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Airfix Military Aircraft Post 1951

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Airfix replica model planes are probably the most popular and well known part of their collection. These kits have become so accepted over the years some people refer to other model kits as being Airfix even if they are made by another manufacturer. Here you will of course find ones made by Airfix. In this location we focus on the latter part of Military aviation history to present date, post 1951 onwards. Again one of the most popular scales with modellers is 1:72, which are obvious for choice with their red boxes. Other scales are also included as alternatives.

The years after World War II led to great developments in aviation technology. The Second World War had led to a fast pace of military aircraft production and after this time commercial aviation also grew rapidly as they used ex military aircraft which were readily available and the De Havilland Comet was the first commercial jet plane to fly. However due to problems with that design in operation it was the USSR and their Aeroflot which was first able to offer a reliable regular jet service.

Military aircraft became more and more advanced and the UK designed Harrier is a popular choice for model making. It was also nicknamed a jump jet as it could take off vertically (V/STOL) using something called thrust vectoring which is where the thrust angle can be controlled in such a way as to affect attitude (part of flight dynamics and way too technical for us to cover here) and direction. Given this ability of short take off and landing it is a good choice for aircraft carriers who use it in conjunction with a short sloped runway. The main variations of this aircraft are included here which are the Hawker Siddeley GR3 Harrier (from the first generation series with GR1 being in use by the RAF back in 1966), the Sea Harrier by British Aerospace (BAe) as well as the Boeing and BAe Harrier II. The GR5, GR7, GR9 and also the Harrier II are essentially redesigned versions of the original Siddeley series. As are the Naval jet fighters the Sea Harriers FRS1 (dating from 1980) and FA2 (released 1993).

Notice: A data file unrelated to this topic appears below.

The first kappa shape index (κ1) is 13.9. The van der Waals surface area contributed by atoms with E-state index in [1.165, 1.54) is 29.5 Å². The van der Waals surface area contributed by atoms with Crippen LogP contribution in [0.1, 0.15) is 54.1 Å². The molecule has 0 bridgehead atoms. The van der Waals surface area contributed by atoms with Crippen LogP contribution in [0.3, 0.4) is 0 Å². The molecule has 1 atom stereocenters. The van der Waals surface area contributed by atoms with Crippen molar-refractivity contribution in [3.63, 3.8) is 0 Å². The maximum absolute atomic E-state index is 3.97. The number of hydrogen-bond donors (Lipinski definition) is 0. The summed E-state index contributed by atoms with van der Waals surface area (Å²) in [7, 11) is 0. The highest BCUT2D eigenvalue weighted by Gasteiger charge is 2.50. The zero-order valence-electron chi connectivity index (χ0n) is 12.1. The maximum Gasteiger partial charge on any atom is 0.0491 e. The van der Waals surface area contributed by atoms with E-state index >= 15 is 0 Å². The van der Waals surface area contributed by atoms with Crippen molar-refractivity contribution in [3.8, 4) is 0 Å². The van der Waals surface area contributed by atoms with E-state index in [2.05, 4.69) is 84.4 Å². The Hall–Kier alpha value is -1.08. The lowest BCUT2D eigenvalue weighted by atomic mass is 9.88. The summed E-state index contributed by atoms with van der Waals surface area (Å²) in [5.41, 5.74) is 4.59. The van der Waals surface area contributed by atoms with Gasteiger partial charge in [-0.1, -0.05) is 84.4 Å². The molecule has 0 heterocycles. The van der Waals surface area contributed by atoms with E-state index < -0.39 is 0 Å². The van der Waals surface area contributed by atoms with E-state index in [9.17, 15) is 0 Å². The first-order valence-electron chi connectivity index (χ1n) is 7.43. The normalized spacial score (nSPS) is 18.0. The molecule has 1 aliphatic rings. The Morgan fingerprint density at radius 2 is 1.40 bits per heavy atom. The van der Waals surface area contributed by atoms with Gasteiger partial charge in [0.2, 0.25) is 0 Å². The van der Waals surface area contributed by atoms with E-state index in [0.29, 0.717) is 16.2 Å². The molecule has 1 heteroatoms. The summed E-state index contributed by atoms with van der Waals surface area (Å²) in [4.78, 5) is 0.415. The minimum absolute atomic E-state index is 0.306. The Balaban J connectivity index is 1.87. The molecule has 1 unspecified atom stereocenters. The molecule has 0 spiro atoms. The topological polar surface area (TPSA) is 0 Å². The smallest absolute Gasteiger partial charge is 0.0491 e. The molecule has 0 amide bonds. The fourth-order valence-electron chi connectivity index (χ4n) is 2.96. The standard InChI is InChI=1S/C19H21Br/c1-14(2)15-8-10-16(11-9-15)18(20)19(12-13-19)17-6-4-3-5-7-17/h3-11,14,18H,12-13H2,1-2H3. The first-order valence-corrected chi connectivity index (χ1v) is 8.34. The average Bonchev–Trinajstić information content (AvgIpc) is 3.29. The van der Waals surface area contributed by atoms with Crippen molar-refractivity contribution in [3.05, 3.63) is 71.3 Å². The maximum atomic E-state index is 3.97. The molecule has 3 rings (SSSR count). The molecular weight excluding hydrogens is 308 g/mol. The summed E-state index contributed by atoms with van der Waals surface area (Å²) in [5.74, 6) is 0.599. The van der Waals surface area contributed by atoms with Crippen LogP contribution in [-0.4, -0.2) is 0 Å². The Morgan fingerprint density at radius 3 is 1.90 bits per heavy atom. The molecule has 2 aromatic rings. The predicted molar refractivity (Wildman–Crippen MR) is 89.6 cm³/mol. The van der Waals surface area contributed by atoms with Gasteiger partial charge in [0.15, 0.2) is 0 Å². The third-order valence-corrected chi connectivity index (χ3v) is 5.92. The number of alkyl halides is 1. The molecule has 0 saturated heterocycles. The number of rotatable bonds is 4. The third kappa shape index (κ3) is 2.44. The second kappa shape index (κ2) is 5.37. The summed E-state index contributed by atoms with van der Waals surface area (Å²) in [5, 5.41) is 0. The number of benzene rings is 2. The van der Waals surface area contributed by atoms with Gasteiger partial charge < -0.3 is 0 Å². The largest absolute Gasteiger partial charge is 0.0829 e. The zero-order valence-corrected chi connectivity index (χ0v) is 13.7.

The BAe Hawk is another jet still in service by the RAF and is mainly used for military training and as it is highly manoeuvrable it was adopted as the plane of choice for the UK aerobatic team, the Red Arrows. Series T Mark I was the first version dating back to the mid 1970’s and the more modern advanced model of today is the 128 (Hawk T2)/132 series.